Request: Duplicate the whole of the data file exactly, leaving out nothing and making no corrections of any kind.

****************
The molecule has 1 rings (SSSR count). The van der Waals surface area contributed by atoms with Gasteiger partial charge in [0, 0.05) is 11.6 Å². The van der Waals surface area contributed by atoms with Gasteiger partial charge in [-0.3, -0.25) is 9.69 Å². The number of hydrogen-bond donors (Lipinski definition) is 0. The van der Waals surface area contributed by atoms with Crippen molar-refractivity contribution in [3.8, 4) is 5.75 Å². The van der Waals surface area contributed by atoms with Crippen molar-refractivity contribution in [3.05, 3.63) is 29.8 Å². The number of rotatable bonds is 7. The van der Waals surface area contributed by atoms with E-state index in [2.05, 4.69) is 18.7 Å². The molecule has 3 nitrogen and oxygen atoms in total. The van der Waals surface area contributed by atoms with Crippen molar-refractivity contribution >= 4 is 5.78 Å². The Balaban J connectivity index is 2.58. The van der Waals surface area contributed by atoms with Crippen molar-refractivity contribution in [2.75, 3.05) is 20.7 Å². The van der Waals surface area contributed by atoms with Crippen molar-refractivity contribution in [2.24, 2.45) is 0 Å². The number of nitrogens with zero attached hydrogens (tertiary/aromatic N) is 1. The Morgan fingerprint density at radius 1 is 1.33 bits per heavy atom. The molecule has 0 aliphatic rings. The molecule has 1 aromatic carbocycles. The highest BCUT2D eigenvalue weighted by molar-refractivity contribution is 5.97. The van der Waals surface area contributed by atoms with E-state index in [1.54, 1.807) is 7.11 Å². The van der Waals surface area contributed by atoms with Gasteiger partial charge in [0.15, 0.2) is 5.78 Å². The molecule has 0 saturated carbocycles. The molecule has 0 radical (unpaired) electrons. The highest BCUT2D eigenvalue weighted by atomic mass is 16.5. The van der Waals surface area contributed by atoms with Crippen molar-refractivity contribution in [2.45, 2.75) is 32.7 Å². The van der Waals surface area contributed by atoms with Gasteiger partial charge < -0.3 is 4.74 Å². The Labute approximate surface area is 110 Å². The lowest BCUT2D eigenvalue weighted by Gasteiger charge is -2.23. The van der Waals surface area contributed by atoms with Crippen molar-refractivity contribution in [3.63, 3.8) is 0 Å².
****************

The molecule has 1 rings (SSSR count). The van der Waals surface area contributed by atoms with Gasteiger partial charge in [0, 0.05) is 11.6 Å². The van der Waals surface area contributed by atoms with Gasteiger partial charge in [-0.3, -0.25) is 9.69 Å². The number of hydrogen-bond donors (Lipinski definition) is 0. The van der Waals surface area contributed by atoms with Crippen molar-refractivity contribution in [3.8, 4) is 5.75 Å². The van der Waals surface area contributed by atoms with Crippen molar-refractivity contribution in [3.05, 3.63) is 29.8 Å². The number of rotatable bonds is 7. The van der Waals surface area contributed by atoms with E-state index in [2.05, 4.69) is 18.7 Å². The molecule has 3 nitrogen and oxygen atoms in total. The van der Waals surface area contributed by atoms with Crippen molar-refractivity contribution >= 4 is 5.78 Å². The Balaban J connectivity index is 2.58. The van der Waals surface area contributed by atoms with Crippen molar-refractivity contribution in [2.75, 3.05) is 20.7 Å². The van der Waals surface area contributed by atoms with Crippen molar-refractivity contribution in [2.24, 2.45) is 0 Å². The number of nitrogens with zero attached hydrogens (tertiary/aromatic N) is 1. The Morgan fingerprint density at radius 1 is 1.33 bits per heavy atom. The molecule has 0 aliphatic rings. The molecule has 1 aromatic carbocycles. The highest BCUT2D eigenvalue weighted by molar-refractivity contribution is 5.97. The van der Waals surface area contributed by atoms with E-state index in [1.54, 1.807) is 7.11 Å². The van der Waals surface area contributed by atoms with Gasteiger partial charge in [0.15, 0.2) is 5.78 Å². The molecule has 0 saturated carbocycles. The molecule has 0 radical (unpaired) electrons. The highest BCUT2D eigenvalue weighted by atomic mass is 16.5. The van der Waals surface area contributed by atoms with Crippen molar-refractivity contribution in [2.45, 2.75) is 32.7 Å². The van der Waals surface area contributed by atoms with Gasteiger partial charge < -0.3 is 4.74 Å². The Labute approximate surface area is 110 Å². The lowest BCUT2D eigenvalue weighted by Gasteiger charge is -2.23. The van der Waals surface area contributed by atoms with Crippen molar-refractivity contribution in [3.63, 3.8) is 0 Å².